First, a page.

Eileen Myles is one of America’s foremost poets and a leading voice in queer letters, and Evolution is their first collection since 2011, reflecting on daily life, social media, sex, politics, and poetry itself, in exuberant language that bursts with vitality. A New Statesman Best of the Year. “Myles has long excelled at capturing outsiderness, and feelings of being lost and misunderstood are plenty evident here.” — Publishers Weekly


Sharp: The Women Who Made an Art of Having an Opinion
by Michelle Dean

A timely, trenchant look at ten of the women who helped define intellectual culture, from one of the savviest and most admired critics writing today. Figures considered include Susan Sontag, Nora Ephron, Dorothy Parker, and Janet Malcolm. A Best of the Year at NPR, the Progressive, the Minneapolis Star Tribune, and Refinery29. “There’s so much… to savor, ruminate on, learn from and, certainly, argue with in this splendid book.” — Wall Street Journal. “Sharp is a dinner party you want to be at.” — NPR



The End We Start From
by Megan Hunter

An elegant, pocket-sized story of motherhood and ecological collapse, soon to be a major motion picture. “A striking and frighteningly real story of a family for survival that will make everyone stop and think about what kind of planet we are leaving behind for our children.” — Benedict Cumberbatch


by Roxane Gay

The debut collection from outspoken powerhouse Roxane Gay, exploring the experience of Haitian disapora from many angles. “Smart, emotional, and wholly brilliant.” — Shondaland. “An impeccably readable antidote to the patronizing news coverage Haitians have received in the past two decades.” — Village Voice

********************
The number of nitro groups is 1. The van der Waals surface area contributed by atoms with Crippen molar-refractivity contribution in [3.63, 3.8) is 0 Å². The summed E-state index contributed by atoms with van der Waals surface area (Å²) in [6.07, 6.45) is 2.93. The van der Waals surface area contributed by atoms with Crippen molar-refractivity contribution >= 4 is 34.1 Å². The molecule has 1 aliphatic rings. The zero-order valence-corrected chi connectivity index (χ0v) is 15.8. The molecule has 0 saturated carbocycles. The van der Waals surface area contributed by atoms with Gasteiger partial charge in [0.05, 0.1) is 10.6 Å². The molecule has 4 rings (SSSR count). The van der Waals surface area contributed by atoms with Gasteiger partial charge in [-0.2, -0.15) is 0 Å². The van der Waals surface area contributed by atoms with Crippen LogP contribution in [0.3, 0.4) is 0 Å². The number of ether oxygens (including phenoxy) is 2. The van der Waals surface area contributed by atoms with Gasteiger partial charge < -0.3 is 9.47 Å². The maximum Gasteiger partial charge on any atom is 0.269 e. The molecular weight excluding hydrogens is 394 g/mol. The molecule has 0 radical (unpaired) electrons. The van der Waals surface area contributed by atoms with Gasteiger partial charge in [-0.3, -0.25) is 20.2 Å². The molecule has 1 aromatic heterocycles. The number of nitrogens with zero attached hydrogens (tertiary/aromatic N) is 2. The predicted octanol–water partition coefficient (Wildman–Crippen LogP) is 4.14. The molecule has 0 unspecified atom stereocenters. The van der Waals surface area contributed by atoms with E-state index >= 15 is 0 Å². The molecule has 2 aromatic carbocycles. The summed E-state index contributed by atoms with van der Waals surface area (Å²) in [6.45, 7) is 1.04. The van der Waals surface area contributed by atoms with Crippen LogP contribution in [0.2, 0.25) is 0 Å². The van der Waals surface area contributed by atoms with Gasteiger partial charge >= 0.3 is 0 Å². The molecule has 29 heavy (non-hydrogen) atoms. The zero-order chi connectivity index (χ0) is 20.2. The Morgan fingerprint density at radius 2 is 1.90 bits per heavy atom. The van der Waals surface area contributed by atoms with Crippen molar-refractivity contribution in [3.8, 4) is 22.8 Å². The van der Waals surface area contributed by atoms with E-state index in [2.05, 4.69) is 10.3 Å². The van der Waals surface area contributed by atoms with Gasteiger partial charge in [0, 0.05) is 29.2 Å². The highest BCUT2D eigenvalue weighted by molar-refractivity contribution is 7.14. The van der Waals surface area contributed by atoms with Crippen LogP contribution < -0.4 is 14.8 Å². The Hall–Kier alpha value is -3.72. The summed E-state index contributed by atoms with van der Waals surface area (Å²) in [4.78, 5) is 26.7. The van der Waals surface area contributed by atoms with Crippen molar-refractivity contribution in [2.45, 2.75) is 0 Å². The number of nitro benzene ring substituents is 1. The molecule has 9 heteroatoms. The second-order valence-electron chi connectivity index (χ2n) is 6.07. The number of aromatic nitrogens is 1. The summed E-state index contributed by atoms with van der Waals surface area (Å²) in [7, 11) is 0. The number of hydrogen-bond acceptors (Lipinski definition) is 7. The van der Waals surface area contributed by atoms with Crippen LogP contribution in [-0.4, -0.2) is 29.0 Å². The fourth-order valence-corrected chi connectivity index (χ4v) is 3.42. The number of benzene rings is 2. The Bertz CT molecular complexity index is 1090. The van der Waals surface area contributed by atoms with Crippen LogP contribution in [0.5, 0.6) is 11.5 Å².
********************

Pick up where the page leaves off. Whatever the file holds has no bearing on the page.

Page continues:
Fire Sermon
by Jamie Quatro

A stunning debut novel of smoldering obsession, burning desire, and spiritual crisis. A New York Times Editors’ Choice. “The sentences burn with desire and disquiet.” — New York Times Book Review. “Profound… Quatro makes us feel the absolute necessity of desire.” — The Atlantic


A History of France
by John Julius Norwich

The capstone in the career of a legendary historian, John Julius Norwich’s History of France gives a definitive account of Gallic life, from Julius Caesar through World War II. “A delightful book — engaging, enthusiastic, sympathetic, funny and sometimes, one has to add, quirky.” — Wall Street Journal


Big Week
by James Holland

From one of our wisest and most generous historians, the vivid and dramatic story of the Allied air campaign that paved the way for D-Day. An Amazon Best Book of the Year. “Highly detailed… a fascinating must-read for World War II aficianados.” — Kirkus Reviews (starred)


1968 in America
by Charles Kaiser

A look, from a veteran New York Times, Wall Street Journal, and Newsweek journalist, at the year that defined one of the most turbulent eras in American history.“Charles Kaiser aims to convey not only what happened during the period but what it felt like at the time.” — New York Times Book Review


The Unknowns
by Patrick K. O’Donnell